Snow remains Elusive this Christmas

As we all know, even though some just don’t want to believe, weather on our planet is changing. It certainly is different from when I was a kid…

The latest installment of “El Niño“, this combination of highly complex patterns in weather triggered by the temperature variation in the oceans, particularly in in the Equatorial Pacific Ocean.

Every three to seven years, the surface waters of a very large strip of the Pacific Ocean, particularly the tropical area, become warmer (or cooler in the case of La Niña) anywhere between 1 to 3 degrees Celsius. This slight variation in temperature directly impacts the rain distribution patterns in the tropical region and can have a strong influence on the weather patterns across the globe.

Why “El Niño”?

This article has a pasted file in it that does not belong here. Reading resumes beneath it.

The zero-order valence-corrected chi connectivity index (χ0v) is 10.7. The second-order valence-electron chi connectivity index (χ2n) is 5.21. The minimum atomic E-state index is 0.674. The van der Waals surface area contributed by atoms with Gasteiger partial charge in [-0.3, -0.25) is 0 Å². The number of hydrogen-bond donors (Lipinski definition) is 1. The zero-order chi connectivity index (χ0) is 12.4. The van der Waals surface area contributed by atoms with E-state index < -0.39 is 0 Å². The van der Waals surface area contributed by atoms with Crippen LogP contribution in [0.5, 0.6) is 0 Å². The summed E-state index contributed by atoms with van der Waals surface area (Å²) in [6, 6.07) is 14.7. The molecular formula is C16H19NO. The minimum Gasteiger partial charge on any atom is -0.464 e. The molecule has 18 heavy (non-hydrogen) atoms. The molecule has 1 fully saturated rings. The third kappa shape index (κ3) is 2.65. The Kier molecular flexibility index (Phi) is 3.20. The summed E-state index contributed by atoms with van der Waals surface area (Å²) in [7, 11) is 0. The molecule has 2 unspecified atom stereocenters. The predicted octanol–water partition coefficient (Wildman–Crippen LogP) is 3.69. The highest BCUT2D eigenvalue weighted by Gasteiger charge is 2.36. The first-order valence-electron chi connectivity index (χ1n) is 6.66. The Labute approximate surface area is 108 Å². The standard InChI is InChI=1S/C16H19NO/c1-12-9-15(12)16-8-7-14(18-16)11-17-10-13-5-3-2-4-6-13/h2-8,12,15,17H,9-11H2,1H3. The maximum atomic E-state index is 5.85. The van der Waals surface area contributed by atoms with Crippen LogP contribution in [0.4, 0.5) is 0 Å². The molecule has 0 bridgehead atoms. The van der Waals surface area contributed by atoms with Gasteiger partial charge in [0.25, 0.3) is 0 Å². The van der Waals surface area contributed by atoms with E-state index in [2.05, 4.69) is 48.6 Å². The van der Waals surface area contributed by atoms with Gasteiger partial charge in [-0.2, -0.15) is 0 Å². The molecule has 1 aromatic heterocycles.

El niño is Spanish for “the child”, in reference to Jesus. The weather pattern was given this name by Peruvian fishermen who noticed a warmer current in the Pacific Ocean every year, around Christmas time. In modern days, it was coined to refer to the more extreme displays of itself. It wasn’t until the 1960s that this was not simply a regional Peruvian phenomena, but rather one with much further reach throughout the tropical Pacific.

This phenomena actually lasts anywhere from 3 to 7 years, but it is only the peak, the extreme peaks that get referenced, and those only last 8 to 10 months.

We are still not entirely sure what causes this phenomena. I simply accept it as a reality and sometimes welcome it. For example, I was able to get my home re-roofed in the middle of December… something that any other year would have been virtually impossible to do. And while on topic, I really want to give a shout out to the crew of for doing such wonderful jub mat my home.

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